Ready for a day out and about

After such a great first run with it, I felt that I should take it to the next step and wear it for a day out and about.  While it is definitely not the temperature outside these days to make one want a light weight head-covering, I know those days all too well and its always good to know what you can count on to make it a bit easier. So one day when I was going to be out and about for awhile, I built my outfit around it (not the first time I’ve done such a thing) and off I went again.  Again, I had to play with the clips to get them right without pulling.  However, this time I did find myself needing to adjust it periodically – the clips and my ponytail weren’t seeming to align well, though keeping the gathers opposite of my natural part seemed to help.

This is the clip. There is another at the nape of my neck.

I’ve worn it a few times since to try to figure out the clip thing, and I think its just a learning curve.  Each time it seems to get a bit better as I figure out what works with my head and hair.  This is not unusual for me and headcoverings though, so its definitely not a deal breaker and it has definitely gotten better with practice.  Even when they pull a bit, they do not give me headaches like some others have which is a big relief.  There is also no elastic in the wrap which helps in the no-headache department.

Overall, I am very excited about this headwrap.  The fabric is great for a hot day and it is casual enough for the gym, but the pleats also make it nice enough for running around town.  In some of the other materials, you could easily dress it up for a night on the town or a business meeting. The clips help it to really stay in place well and it is quick to slip on. In fact, I got word that Julie is looking to launch a pre-tied version of the Royal Turban soon, in “lightweight fabrics fit for springtime and in solid colored charmeuse for eveningwear” and I can’t wait.

I have to conclude by saying that I first connected to the site when Jessica discovered the scarf tying videos.  Since then my ability to look good in any situation has greatly increased due to the combination of classy and high-quality scarves and unique ways of tying them. I have also found both Julie and my fellow-fans to be full of great advice in moments of difficulty or when looking for a creative solution on how to feel pretty and rejuvenated when a cut or color isn’t going to have the same effect it once did.

And in case you’ve somehow missed learning about this great resource until now, I’ll share the description as well.

The Style Underground is a handmade accessories line that offers luxury headscarves and scarf-tying video tutorials. Our goal is to design fashion-forward headscarves that are slip resistant and easy to tie, then teach you how to rock them.The scarves, hats, and pre-tieds are carefully constructed by hand in our studio and in a local Connecticut couture dressmaking atelier. They’re made with fine fabrics, close attention to detail, and professional equipment.Our devoted fans and customers are enthusiastic about covering their hair with style. If you need some advice about wrapping a headscarf, or just need some encouragement, post on our Facebook fan page and you’ll get plenty of responses!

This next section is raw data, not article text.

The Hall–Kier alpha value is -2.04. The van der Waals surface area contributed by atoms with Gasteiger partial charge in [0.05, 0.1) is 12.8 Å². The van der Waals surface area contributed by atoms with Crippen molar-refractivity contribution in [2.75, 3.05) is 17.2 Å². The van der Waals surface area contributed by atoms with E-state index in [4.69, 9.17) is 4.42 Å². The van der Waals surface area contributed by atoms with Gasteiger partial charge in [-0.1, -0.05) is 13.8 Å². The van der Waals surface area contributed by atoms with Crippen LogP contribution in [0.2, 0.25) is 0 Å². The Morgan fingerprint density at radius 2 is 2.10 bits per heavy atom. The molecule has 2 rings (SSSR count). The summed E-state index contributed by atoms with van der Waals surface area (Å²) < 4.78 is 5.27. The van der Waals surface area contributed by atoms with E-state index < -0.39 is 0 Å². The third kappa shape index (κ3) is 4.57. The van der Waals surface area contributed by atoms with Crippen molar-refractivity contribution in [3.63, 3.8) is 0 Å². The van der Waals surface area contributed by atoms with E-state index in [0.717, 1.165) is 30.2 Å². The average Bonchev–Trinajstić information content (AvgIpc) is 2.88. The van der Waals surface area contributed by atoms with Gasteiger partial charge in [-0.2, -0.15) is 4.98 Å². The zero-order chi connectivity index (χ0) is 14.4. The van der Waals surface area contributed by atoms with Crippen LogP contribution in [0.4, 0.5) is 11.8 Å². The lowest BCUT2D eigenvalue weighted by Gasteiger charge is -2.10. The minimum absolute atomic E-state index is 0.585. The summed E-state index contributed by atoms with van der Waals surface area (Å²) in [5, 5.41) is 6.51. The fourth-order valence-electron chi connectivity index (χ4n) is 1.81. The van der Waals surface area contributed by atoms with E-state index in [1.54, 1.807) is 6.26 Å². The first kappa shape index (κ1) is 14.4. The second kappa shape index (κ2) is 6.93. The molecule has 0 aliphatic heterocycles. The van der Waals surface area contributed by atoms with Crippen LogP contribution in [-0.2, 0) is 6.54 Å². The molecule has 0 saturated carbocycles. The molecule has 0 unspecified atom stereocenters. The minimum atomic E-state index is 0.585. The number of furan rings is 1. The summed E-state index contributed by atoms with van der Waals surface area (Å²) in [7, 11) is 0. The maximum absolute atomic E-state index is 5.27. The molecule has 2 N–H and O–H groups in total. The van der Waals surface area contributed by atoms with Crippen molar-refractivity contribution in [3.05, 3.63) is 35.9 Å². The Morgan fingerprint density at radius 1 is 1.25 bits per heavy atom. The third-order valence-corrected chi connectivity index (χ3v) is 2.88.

This headwrap was gifted to me for review, however I have still provided my complete honest feedback. The links are not affiliate links and we receive no compensation for any purchases made as a result of this post.

Q&A: Baby wearing and head covering?

Post by Melissa

A good friend recently asked me the following question and I knew I had to come ask you all:

A friend of mine who likes to baby wear also covers her hair (scarves, generally). But kiddo is starting to pull. Any tips/tricks to keep head covered against baby hands?

Since I am not yet a mom, I am able to be intentional in my head coverings when I am going to be spending prolonged amount of time with kids.  I tend to wear the beret style hat/snoods which are easily adjustable as they get touched and pulled. However, I know many moms who wear tichels full time, so there has to be a trick, beyond just waiting for them to learn not to touch.

So dear readers, do you have any insights about how to keep little hands away from a covered head?

how long is the hair under there?

Lately I’ve been struggling with the length of my hair. It has been many lengths over the years, and that includes the past year while covering it.  While there have been pros and cons at each length – I cannot seem to decide what feels like the right choice at this stage in the game.